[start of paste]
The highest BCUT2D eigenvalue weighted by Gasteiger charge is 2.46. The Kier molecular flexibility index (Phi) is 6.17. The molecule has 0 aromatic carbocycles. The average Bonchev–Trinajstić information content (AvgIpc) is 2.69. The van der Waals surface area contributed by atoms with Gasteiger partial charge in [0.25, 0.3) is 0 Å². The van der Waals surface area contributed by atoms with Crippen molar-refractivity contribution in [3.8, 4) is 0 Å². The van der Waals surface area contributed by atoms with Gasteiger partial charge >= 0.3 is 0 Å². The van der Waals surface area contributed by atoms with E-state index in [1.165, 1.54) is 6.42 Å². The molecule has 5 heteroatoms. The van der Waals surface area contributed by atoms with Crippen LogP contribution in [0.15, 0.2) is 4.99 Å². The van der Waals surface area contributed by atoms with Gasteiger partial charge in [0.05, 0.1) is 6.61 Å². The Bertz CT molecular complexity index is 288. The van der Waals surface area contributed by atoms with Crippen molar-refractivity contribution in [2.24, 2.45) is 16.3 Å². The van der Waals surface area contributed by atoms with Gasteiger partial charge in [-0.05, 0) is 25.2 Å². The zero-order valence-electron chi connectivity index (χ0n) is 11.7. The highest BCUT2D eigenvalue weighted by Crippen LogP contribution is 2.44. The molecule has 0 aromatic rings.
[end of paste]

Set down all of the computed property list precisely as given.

The highest BCUT2D eigenvalue weighted by Gasteiger charge is 2.46. The Kier molecular flexibility index (Phi) is 6.17. The molecule has 0 aromatic carbocycles. The average Bonchev–Trinajstić information content (AvgIpc) is 2.69. The van der Waals surface area contributed by atoms with Gasteiger partial charge in [0.25, 0.3) is 0 Å². The van der Waals surface area contributed by atoms with Crippen molar-refractivity contribution in [3.8, 4) is 0 Å². The van der Waals surface area contributed by atoms with Gasteiger partial charge >= 0.3 is 0 Å². The van der Waals surface area contributed by atoms with E-state index in [1.165, 1.54) is 6.42 Å². The molecule has 5 heteroatoms. The van der Waals surface area contributed by atoms with Crippen LogP contribution in [0.15, 0.2) is 4.99 Å². The van der Waals surface area contributed by atoms with Gasteiger partial charge in [0.05, 0.1) is 6.61 Å². The Bertz CT molecular complexity index is 288. The van der Waals surface area contributed by atoms with Crippen molar-refractivity contribution in [2.24, 2.45) is 16.3 Å². The van der Waals surface area contributed by atoms with Gasteiger partial charge in [-0.05, 0) is 25.2 Å². The zero-order valence-electron chi connectivity index (χ0n) is 11.7. The highest BCUT2D eigenvalue weighted by Crippen LogP contribution is 2.44. The molecule has 0 aromatic rings.